Advised by an earnest waiter to only attack it with the shell-edged spoon, I found black skate stuffed squid ink fagotelli (akin to ravioli) visually striking, but again, rather bland. Fortunately the next wine was again a delight. Even without bubbles, the still Malvasia was clean, fresh and stone-fruit scented. A charming white for a charming RRP of £7.99, posed Spurrier. And I agreed. Alas, Apsley’s pretty and probably pretty expensive elaborately twirled glassware constrained rather than enhanced its delicate fragrance.
Inhabited by what looked like green mice (avocado paste), pappa al pomororo translated on the plate as beef fillet tartare eclipsed by abundant tomato innards. The dish made the comedic impression of tomato pizza deprived of its base. Fortunately, Tinta de Toro ‘09 was a vivid palate cleanser, scything through the acidic tomatoes with its oak free coffee and chicory perfume followed by fresh, pervasive, berry-stained palate. It eventually puckered to a crisp, dry finish. (RRP £7.99).
Starred Cook Cooks for the Stars
Fortunately, the cooking of Beck’s London chef, Massimiliano Blasone, was about to embolden. ‘Intercourse’ of rabbit and asparagus ravioli was fleshy and invigorating. Indeed, bursting the parcels with my teeth, I think I ‘got’ why Michelle Obama rated the carbonara version which she gorged during G8 at Beck’s three star mothership, ‘La Pergola’ in Rome.
To cope with the sudden escalation of flavour flown in by tenderly roasted pigeon ‘royal’, lobe of foie gras, pearl onions and mustard seed sauce (one of few asterixed on the menu as a ‘Heinz Beck signature dish’) we entered oak bevelled territory via the glass. Gran Colegiata Crianza French Oak ‘06 was the most elegant example of Toro red I’ve sampled from this normally less than retiring region. It offered a sense of savoury balsamic and cassis wafts, being more evocative of a warm year in Bordeaux than wild Toro. (RRP £12.99). It mingled seamlessly with the gamey fug of the sanguine suggestion of the juicy French bird. Following, a briar scented, soulful, still fresh Gran Reserva ‘89 intoxicatingly dove-tailed with a sundial of cheeses, but not their unnecessarily flamboyant pastes.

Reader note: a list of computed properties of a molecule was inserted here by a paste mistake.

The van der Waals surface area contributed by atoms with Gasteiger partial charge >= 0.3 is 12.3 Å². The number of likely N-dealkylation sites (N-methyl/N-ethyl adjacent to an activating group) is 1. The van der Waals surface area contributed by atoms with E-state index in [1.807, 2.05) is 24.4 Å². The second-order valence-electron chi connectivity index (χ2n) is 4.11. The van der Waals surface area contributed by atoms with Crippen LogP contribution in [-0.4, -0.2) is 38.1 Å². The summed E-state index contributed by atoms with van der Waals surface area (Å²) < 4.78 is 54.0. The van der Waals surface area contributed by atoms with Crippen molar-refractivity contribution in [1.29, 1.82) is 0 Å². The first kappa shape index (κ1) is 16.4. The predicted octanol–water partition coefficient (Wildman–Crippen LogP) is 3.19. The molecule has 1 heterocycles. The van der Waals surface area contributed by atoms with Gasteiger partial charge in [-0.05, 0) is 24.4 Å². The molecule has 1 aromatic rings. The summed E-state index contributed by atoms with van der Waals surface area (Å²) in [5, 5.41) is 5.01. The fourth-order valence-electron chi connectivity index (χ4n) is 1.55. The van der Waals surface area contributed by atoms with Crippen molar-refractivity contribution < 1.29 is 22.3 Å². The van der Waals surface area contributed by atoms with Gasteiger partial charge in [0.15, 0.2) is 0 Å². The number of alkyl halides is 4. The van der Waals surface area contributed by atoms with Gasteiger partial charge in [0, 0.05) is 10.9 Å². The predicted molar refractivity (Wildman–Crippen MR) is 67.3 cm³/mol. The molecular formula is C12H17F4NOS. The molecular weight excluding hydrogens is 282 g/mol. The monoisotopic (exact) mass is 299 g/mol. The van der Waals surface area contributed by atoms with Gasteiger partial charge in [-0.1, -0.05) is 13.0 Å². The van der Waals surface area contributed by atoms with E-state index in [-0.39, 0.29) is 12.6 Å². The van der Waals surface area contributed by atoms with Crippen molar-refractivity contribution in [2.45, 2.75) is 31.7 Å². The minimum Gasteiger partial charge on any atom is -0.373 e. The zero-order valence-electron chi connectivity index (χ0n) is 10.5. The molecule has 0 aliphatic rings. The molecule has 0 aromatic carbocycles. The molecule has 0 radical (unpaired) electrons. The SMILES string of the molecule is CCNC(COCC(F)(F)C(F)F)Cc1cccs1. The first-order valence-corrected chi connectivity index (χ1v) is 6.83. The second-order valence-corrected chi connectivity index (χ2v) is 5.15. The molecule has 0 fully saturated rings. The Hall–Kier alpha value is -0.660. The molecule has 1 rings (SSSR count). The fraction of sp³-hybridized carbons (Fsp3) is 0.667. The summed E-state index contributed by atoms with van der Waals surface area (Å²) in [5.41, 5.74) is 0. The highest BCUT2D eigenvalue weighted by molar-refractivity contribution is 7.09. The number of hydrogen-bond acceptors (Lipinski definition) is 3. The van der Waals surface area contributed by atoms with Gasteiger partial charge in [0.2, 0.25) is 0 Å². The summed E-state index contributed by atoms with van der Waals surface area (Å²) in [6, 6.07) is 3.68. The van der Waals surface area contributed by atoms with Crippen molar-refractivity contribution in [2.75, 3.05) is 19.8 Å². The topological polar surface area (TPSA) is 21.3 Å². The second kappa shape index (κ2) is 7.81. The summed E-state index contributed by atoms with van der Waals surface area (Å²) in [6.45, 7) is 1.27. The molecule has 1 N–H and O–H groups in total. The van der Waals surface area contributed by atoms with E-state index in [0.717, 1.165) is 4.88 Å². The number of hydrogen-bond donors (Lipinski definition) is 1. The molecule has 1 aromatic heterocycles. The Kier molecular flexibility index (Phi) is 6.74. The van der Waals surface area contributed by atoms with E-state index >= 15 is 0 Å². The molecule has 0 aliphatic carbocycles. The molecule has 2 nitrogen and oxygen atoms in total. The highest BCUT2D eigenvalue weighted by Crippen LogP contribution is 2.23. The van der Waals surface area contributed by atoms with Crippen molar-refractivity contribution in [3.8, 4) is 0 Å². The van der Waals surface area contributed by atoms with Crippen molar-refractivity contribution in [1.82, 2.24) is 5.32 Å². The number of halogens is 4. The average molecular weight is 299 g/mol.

With the whimsical but delightful chocolate and coffee fondant tile came adornments of flower buds and doubly tasteless gold flecks. Val de Reyes Dulce NV, a mellow, sparsely textured, black-fruit stained Tinta del Toro blended with the cocoa richness.
Fariña’s Spanish wines had held their own against a fairly strident interpretation of German accented Italian cuisine in the British conservatory served by a whole range of nationalities. In a similarly steadfast way, when faced with the no doubt gargantuan bill for lunch for eight at The Lanesborough, I didn’t note a mote of melancholy sweep his face...